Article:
Take climate fight from talks to dinner tables: PM
Indian Prime Minister Narendra Modi has said that Mission LiFE, or Lifestyle for Environment, is about turning individual anxieties around climate into action and making it a mass movement. Speaking at a World Bank event in Washington DC, Modi argued that people-centric campaigns in India had already shown results in areas such as improving sex ratio and enabling a cleanliness drive. Modi asked the World Bank to ensure adequate financing for behavioural initiatives, while the bank's president, David Malpass, backed the initiative but also argued that incentives and pricing policies were needed to alter deeply entrenched habits.
Terming it as an issue close to his heart, Prime Minister Narendra Modi has said that Mission LiFE, or Lifestyle for Environment, is about taking the battle against the climate crisis from conference tables to dining tables, turning individual anxieties around climate into action, and making it a mass movement.
The PM was addressing via video a World Bank event in Washington DC on climate change, where his cabinet colleague and Union finance minister Nirmala Sitharaman too underscored the threat from global warming in a strong push by India to get the global community to do more.
Modi outlined the tangible steps being taken by India to nudge this behavioural change and the benefits that will accrue from it, and asked the World Bank to ensure adequate financing for this element of the fight against the climate crisis as it ramps up its climate financing.
“By itself, each good deed for the planet may seem insignificant. But when billions across the world do it together, the impact is huge. We believe that individuals making the right decisions for our planet are key in the battle for our planet. This is the core of Mission LiFE,” he said, at the special high-level event, titled “Making it Personal: How behavioural change can tackle climate change”.
The discussions were held during the spring meetings of the Bank and the International Monetary Fund. The meetings have been marked by intense discussions on climate, especially in the context of possible reforms of the World Bank and the need to add the goal of sustainability to their existing mandate of battling poverty and boosting prosperity.
But while most discussions have been around the science and economics of it, and the responsibility of governments and global institutions, India’s intervention focused on the responsibilities of individuals and communities.
While Modi’s speech was pre-recorded, the event saw a panel discussion with finance minister Sitharaman, London School of Economics professor Nicholas Stern, and Leila Banali, Morocco’s minister of energy transition and sustainable development.
Morocco will host the annual meetings of the Bank and IMF later this year.
World Bank president David Malpass and one of the pioneers of nudge theory, which deals with behavioural change, Harvard University’s Cass Sunstein also spoke at the event.
Modi recalled that he had first spoken about the need for behavioural change at the United Nations General Assembly in 2015. Along with the UN secretary general, Mission LiFE was launched last October and the preamble to the outcome document at the end of COP27 (UN Climate Conference) in Egypt referred to sustainable lifestyle and consumption.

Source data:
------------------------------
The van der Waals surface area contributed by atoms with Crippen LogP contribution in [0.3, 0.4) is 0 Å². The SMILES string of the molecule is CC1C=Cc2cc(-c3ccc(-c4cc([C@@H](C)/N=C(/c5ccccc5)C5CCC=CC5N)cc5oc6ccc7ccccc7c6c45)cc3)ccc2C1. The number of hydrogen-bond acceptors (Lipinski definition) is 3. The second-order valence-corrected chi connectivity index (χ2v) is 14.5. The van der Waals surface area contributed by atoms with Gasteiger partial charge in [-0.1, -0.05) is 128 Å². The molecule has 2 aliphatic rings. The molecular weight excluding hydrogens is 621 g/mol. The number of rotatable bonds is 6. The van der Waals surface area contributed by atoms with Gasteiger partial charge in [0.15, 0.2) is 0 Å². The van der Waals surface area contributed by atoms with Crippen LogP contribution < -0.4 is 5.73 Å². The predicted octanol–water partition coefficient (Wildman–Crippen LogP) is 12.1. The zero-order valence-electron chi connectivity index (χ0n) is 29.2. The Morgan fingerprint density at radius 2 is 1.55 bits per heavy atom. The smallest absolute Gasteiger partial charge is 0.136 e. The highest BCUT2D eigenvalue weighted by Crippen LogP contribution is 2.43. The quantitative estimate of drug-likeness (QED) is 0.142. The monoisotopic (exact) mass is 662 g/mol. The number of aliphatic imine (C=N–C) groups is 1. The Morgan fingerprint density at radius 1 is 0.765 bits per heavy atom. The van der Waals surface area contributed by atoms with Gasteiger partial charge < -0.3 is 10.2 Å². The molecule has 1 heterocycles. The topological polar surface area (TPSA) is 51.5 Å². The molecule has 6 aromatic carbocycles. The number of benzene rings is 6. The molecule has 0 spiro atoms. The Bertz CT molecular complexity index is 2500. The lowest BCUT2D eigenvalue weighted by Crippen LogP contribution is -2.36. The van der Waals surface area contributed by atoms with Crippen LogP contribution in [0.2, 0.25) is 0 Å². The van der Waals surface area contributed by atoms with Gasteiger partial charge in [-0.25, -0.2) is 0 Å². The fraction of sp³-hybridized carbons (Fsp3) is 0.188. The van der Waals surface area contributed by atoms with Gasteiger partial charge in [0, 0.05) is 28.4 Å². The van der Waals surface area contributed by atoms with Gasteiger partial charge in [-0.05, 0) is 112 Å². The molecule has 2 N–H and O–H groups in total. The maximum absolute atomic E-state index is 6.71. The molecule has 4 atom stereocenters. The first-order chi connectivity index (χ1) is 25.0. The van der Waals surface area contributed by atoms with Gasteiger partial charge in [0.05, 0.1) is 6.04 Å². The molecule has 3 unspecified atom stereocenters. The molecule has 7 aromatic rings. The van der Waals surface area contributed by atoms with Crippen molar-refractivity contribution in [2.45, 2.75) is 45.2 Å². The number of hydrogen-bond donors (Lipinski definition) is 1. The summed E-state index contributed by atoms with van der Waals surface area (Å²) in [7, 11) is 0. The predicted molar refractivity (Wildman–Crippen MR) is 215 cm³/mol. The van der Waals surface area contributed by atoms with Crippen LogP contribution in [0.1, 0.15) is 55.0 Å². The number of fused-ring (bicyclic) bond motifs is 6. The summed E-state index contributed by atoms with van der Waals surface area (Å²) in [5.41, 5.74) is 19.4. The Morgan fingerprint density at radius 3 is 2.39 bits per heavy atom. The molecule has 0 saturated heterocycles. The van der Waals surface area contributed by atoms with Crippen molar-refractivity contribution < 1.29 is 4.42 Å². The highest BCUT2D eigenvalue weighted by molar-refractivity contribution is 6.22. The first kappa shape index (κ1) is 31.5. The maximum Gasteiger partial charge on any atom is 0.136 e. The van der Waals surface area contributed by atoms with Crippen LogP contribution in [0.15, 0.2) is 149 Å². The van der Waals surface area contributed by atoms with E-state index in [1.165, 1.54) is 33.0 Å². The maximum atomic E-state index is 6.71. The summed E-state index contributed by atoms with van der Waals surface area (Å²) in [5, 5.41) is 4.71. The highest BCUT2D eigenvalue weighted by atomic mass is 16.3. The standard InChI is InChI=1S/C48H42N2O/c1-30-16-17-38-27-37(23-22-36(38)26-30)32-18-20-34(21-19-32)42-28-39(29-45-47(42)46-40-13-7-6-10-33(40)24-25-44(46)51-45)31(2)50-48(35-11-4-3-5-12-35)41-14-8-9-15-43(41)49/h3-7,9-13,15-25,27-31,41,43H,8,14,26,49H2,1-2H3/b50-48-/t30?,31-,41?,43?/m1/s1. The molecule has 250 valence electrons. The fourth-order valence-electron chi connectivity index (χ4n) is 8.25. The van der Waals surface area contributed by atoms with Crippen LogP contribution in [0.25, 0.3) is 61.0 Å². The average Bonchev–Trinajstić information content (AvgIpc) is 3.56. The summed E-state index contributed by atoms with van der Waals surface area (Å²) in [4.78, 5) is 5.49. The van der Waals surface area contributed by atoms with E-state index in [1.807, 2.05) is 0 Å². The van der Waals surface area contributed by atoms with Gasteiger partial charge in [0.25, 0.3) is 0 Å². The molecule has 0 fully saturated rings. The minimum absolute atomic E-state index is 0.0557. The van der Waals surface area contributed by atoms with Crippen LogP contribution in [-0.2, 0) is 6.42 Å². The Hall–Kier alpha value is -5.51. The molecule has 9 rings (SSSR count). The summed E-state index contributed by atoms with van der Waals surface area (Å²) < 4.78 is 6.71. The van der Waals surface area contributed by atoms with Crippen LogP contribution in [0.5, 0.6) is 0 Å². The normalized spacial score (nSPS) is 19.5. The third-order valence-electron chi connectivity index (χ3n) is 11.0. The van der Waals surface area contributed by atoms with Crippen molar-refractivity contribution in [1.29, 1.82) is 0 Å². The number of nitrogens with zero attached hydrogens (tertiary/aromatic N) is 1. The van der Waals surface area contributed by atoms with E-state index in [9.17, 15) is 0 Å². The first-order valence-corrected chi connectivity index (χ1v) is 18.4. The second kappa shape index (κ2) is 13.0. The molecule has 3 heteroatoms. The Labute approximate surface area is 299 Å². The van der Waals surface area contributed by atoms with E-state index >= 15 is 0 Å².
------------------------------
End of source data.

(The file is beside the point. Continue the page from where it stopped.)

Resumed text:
People-centric campaigns, Modi said, had already shown results in India in recent years — in improving sex ratio, enabling a cleanliness drive, ensuring the widespread conversion to LED bulbs, and through micro-irrigation efforts.
The PM said the mission itself had several components across domains - making local bodies environment friendly, saving water, saving energy, reducing waste and e-waste, adopting healthy lifestyles, promotion of millets, adoption of natural farming.
These efforts, he said, will help save 22 billion units of energy, nine trillion litres of water, reduce waste by 375 million tonnes, recycle one million tonnes of e-waste, generate $170 million of cost saving by 2030, and reduce food wastage by 15 billion tonnes.
It was in this context that the PM asked the Bank — as it ramps up its climate financing from 26% to 35% — to make provisions for adequate financing for behavioural initiatives. “A show of support by the World Bank towards behavioural initiatives such as Mission LiFE will have a multiplier effect.”
Malpass, the World Bank president, who spoke next, backed the initiative and said he recognised the deep spiritual roots of the movement. “If we change ourselves, our environment will inevitably change.
But the Bank president also spoke about how improving the design and implementation of policies involves using the right incentives to alter the deeply entrenched habits and economic motivations. Bank’s own research over the years on economics had shown, he said, that interventions had the best chance to succeed if “embedded in right pricing policies and institutions”.
Sitharaman said more and more people, and more influential people, needed to speak about out the need to shift behaviour — just like advertising campaigns that draw in top icons to support it. Underlining how the climate crisis was here, and was affecting everyone every day, the minister said “cult-like conduct” was needed to battle it.
She gave the example of how Modi, during his days as chief minister of Gujarat, travelled through villages persuading them not to bore deep wells in order to preserve the water levels as an example of the bottom-up shift that was needed. Sitharaman also spoke about the larger policy shifts that were taking place to incentivise behavioural shifts in the Indian context.
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